You can tell a lot about a man by how he reacts when you try to take his picture. Take UFC star Conor McGregor for example.
McGregor is a fine role model whose life is clearly headed in the right direction.
Well, unless you count that time last year when he allegedly attacked a bus carrying several UFC employees and injured at least two of them badly enough that they weren’t able to fight that weekend.
And that time last October when he took part in a full-blown riot in the octagon after losing to Khabib Nurmagomedov.
Oh, and there’s also Monday’s incident. That’s when a fan tried to take a picture of the UFC star as they were exiting a Miami hotel. McGregor slapped the phone out of the man’s hand, stomped on it several times, picked it up and walked away.
Three things here.
First, what is it with celebrities not wanting people to take their picture? It’s not like McGregor was in his home asleep and the man broke in to get a few quick selfies. A fan just wanted a picture out in public. Where’s the victim? It’s almost as if a lot of celebrities belong to a cult started by Sean Penn where the fundamental belief is that pictures from adoring fans will steal your soul.
Next, no one has ever tried to take a picture of me in public but I have been in my fair share of group photos. There’s a rule about group photos. The lady taking the picture never can take just one picture. Here’s how the process works.
First fifteen minutes: Lady tries to get everyone organized.
Next ten minutes: Lady tries to figure out how camera works while we kneel down. Side note: the temperature while this is taking place is alway somewhere between 90 and 115 degrees.
Next three minutes: Lady takes several pictures with several different phones. Her thumb is over the lens in every picture.
Next twelve minutes: Lady starts blaming the flash for something.
Next sixteen minutes: Fellow on second row passes out and is carried away by an ambulance. Everyone left behind envies him.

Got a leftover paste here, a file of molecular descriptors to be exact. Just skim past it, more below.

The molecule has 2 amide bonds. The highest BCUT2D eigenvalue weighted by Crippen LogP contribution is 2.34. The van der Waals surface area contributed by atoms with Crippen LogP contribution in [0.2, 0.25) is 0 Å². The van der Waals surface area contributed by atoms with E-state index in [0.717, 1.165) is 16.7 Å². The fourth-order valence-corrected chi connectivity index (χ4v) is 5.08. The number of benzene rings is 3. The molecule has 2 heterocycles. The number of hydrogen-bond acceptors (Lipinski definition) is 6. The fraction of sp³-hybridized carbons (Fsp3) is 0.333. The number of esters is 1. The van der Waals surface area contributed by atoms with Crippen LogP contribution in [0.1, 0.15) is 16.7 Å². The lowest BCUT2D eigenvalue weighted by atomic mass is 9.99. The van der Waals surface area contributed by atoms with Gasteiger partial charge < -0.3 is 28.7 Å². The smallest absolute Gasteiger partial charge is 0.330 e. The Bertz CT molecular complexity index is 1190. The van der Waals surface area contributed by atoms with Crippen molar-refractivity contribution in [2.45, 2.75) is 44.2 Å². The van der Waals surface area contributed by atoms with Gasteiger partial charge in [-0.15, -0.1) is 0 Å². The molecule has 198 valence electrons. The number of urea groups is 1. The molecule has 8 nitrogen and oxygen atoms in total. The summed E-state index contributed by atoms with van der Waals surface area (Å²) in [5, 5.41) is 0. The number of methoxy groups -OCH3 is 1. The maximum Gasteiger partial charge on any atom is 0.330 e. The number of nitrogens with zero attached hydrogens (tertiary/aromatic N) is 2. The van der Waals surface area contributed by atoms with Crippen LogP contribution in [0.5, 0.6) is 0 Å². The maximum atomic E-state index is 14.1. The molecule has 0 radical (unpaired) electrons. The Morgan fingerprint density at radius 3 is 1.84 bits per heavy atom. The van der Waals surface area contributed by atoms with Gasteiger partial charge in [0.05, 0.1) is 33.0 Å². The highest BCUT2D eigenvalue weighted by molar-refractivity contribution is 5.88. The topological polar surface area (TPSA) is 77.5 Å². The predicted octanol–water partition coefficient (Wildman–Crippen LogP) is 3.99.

Final sixty minutes: Lady finally takes the picture she wants and everyone walks away, questioning the decisions in their life that led them to this point. Suddenly, the lady calls out, “Wait! Come back. Let’s take a silly picture now.”
I point all of that out simply to say that I understand the desire to throw someone’s phone down, stomp on it, grab it and walk away. But you have to control your urges.
That leads us to the final point. Let’s take a look at McGregor’s final few fights. In his last fight, McGregor was humiliated by Khabib Nurmagomedov. Before that, Floyd Mayweather beat him. He carried a two fight win streak into he Mayweather fight, beating Eddie Alvarez by TKO and winning a decision that could have gone either in his second fight against Nate Diaz. In his first fight against Nate Diaz, McGregor was beaten soundly. In his last five fights, the great Conor McGregor is 2 and 3, 3 and 3 if you want to count the fight he had with that guy’s phone on Monday. Either way, the slap, kick and body slam Conor McGregor gave to that phone were the most efficient martial arts moves he’s had in three years. That will definitely come into play when he is sentenced to two hours of community service and a $13 fine as opposed to the year in jail that you or I would have gotten had we acted on our urges during one of those group photos.
There is a lesson to be learned here.
The same characteristics that make you a reasonably good fighter aren’t always the same characteristics that make you a solid human being. To quote the great philosopher and chicken connoisseur Kenny Rogers, “You’ve got to know when to hold ’em, know when to fold ’em, know when to walk away, know when to run.”
Conor McGregor knows how to find a fight. Someone just needs to teach him how to walk away.